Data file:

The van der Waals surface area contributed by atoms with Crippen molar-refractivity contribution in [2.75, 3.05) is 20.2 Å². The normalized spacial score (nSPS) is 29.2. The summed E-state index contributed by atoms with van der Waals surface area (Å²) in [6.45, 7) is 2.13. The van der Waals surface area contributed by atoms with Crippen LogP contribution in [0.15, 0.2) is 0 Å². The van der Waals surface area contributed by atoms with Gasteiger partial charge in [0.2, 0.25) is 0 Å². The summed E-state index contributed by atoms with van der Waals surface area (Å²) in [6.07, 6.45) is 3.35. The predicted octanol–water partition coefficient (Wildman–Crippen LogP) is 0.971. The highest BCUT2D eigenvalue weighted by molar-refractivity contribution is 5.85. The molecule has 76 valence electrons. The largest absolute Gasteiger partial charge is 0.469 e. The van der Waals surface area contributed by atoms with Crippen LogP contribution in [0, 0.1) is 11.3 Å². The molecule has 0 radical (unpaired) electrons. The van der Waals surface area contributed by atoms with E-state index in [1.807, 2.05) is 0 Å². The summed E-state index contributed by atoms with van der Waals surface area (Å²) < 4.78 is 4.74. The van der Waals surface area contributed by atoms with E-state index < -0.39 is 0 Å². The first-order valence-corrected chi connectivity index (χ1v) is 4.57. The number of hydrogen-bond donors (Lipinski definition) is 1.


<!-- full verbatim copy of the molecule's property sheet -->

The van der Waals surface area contributed by atoms with Crippen molar-refractivity contribution in [2.75, 3.05) is 20.2 Å². The normalized spacial score (nSPS) is 29.2. The summed E-state index contributed by atoms with van der Waals surface area (Å²) in [6.45, 7) is 2.13. The van der Waals surface area contributed by atoms with Crippen LogP contribution in [0.15, 0.2) is 0 Å². The van der Waals surface area contributed by atoms with Gasteiger partial charge in [0.2, 0.25) is 0 Å². The summed E-state index contributed by atoms with van der Waals surface area (Å²) in [6.07, 6.45) is 3.35. The predicted octanol–water partition coefficient (Wildman–Crippen LogP) is 0.971. The highest BCUT2D eigenvalue weighted by molar-refractivity contribution is 5.85. The molecule has 76 valence electrons. The largest absolute Gasteiger partial charge is 0.469 e. The van der Waals surface area contributed by atoms with Crippen LogP contribution in [0, 0.1) is 11.3 Å². The molecule has 0 radical (unpaired) electrons. The van der Waals surface area contributed by atoms with E-state index in [1.807, 2.05) is 0 Å². The summed E-state index contributed by atoms with van der Waals surface area (Å²) < 4.78 is 4.74. The van der Waals surface area contributed by atoms with E-state index < -0.39 is 0 Å². The first-order valence-corrected chi connectivity index (χ1v) is 4.57. The number of hydrogen-bond donors (Lipinski definition) is 1.